Loyola University Chicago School of Law, JD 2024
In March of this year, the Securities and Exchange Commission (SEC) proposed a new rule that would require public companies to disclose important information about their carbon footprint. Although many continue to sing the praises of the new rule, a fair share of critics has emerged as well. Additionally, while this proposal may have an impact on large public companies, critics question what this rule will mean for smaller suppliers.
What is the new SEC proposed rule?
Earlier this year SEC commissioners voted 3-1 to issue a new proposal, “The Enhancement and Standardization of Climate-Related Disclosures for Investors”. This proposal would allow the SEC to receive “certain climate-related information in their registration statements and annual reports” from registrants. This proposal is intended to provide more information to prospective investors of large public companies while simultaneously addressing the Biden administration’s priority on environmental causes.
With the implementation of this proposal, three categories of disclosures will be provided to the SEC: greenhouse gas emission reports, important climate impact reports, and targets or transition plans. The first category addressing greenhouse gas emissions will require companies to disclose the amount of greenhouse gas emissions they produce that fall into either Scope 1, 2, or 3 emissions. More specifically, publicly traded companies will have to disclose the amount of energy they consume for their operations and obtain independent certification of their estimates. Within Scope 3 emissions, some public companies may have to ask their suppliers to provide reports on their carbon footprint, which could create new challenges regarding the accuracy of these disclosures. The next category will look at various factors, such as how a company has identified and addressed climate risks, if they have a strategy in place and if it is effective. Lastly, the SEC will require companies to identify and disclose existing emission reduction targets and lower energy use targets, among other things.
SEC chairman Gary Gensler believes that the SEC has a long history of stepping in when there is a significant need for the disclosure of information that is integral to investors’ decisions. He sees this new proposal as no different. According to Gensler, some public companies have already disclosed information in their past annual reports that directly address climate-related disclosures. “SEC staff, in reviewing nearly 7,000 annual reports submitted in 2019 and 2020, found that a third included some disclosure related to climate change.” Although companies in the past have voluntarily disclosed climate-related information, it is not exactly uniform. This proposal will ensure that investors are not spending time parsing through the various forms of climate disclosures by different companies; they will now all be uniform.
What are some thoughts on the proposal?
After the proposed rule was published, there was a designated time for public comment. During this time, so much feedback was received that the SEC issued an extension of the public comment time. The commentary received was mixed. On one hand, there has been a lot of positive rhetoric directed at the Biden administration for following through on its promise to tackle climate change and environmental issues. Further, supporters of the proposed rule are delighted that the proposal will hold companies accountable for their role in accelerating climate change.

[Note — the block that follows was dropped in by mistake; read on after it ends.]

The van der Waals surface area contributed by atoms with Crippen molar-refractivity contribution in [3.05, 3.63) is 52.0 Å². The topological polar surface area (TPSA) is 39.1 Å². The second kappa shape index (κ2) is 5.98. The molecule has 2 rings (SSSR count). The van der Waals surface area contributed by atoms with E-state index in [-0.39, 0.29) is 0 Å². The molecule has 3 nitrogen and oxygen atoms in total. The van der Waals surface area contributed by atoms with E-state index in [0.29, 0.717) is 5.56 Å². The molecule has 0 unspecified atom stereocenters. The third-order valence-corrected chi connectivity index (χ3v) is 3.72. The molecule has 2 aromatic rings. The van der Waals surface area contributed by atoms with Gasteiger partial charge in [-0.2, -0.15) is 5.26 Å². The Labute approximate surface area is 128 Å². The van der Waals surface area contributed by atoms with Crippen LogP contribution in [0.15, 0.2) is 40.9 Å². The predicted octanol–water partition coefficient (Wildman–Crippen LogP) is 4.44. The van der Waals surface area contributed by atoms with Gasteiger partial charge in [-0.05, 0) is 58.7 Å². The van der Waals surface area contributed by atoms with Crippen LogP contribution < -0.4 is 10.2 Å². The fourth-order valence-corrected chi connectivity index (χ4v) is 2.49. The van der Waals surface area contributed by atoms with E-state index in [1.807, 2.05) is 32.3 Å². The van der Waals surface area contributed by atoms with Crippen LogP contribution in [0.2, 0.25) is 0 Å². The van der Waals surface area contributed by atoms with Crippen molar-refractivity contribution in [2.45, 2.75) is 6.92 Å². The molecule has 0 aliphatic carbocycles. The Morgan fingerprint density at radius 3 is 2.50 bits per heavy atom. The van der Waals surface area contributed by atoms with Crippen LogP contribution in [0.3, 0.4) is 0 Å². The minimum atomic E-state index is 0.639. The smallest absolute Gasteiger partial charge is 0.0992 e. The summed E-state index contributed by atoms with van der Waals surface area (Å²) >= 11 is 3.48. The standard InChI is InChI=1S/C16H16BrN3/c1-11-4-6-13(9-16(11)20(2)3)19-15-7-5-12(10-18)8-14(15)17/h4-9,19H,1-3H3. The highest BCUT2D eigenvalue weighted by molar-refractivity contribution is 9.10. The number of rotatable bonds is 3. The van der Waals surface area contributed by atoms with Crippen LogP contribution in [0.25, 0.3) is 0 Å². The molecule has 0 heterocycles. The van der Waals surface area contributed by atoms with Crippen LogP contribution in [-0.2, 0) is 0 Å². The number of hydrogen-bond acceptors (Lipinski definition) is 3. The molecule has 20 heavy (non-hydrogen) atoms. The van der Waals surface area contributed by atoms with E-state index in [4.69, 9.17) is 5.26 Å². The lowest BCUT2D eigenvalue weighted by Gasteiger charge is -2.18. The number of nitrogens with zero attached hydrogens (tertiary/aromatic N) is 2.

Others voiced concern, including what is likely the most surprising critic—the commission itself. Commissioner Hester M. Peirce has been an outspoken critic of the rule proposed by the Commission she works within. Peirce articulated that she believed this rule was an overreach by the SEC, stating it will “undermine the existing regulatory framework that for many decades has ungirded consistent, comparable, and reliable company disclosures.” Other critics have stated that this will be a costly compliance hurdle for many public companies as well as small suppliers.
How can this impact small businesses?
While it is important to identify and acknowledge the proposed rule’s impact on stakeholders, many only look to the large public companies but what about the small private suppliers? Small suppliers are nervous that the SEC has implemented this rule without thinking of the “little guys.” The suppliers may not have the human or financial resources to abide by the new regulations and provide climate-related disclosures. In fact, the SEC has estimated that its proposal will require businesses to spend $3.9 billion to $10.2 billion in order to produce these disclosures.
However, SEC Chairman Gary Gensler has directly addressed this concern and has stated that the climate disclosure proposal will not require public companies to ask small private suppliers to report on their carbon footprints even though they may be involved with the public companies’ supply chain operations. Thus, as of right now, this proposal will seemingly not have a severe impact on small businesses and suppliers.
In any event, the proposal has not yet been finalized so there may be more changes on the horizon. Only time will tell if the SEC, specifically Chairman Gensler, will keep his promise to the “little guys”. So too, will time reveal whether Chairman Gensler’s own view on the proposed rule will affect what the finalized rule actually looks like.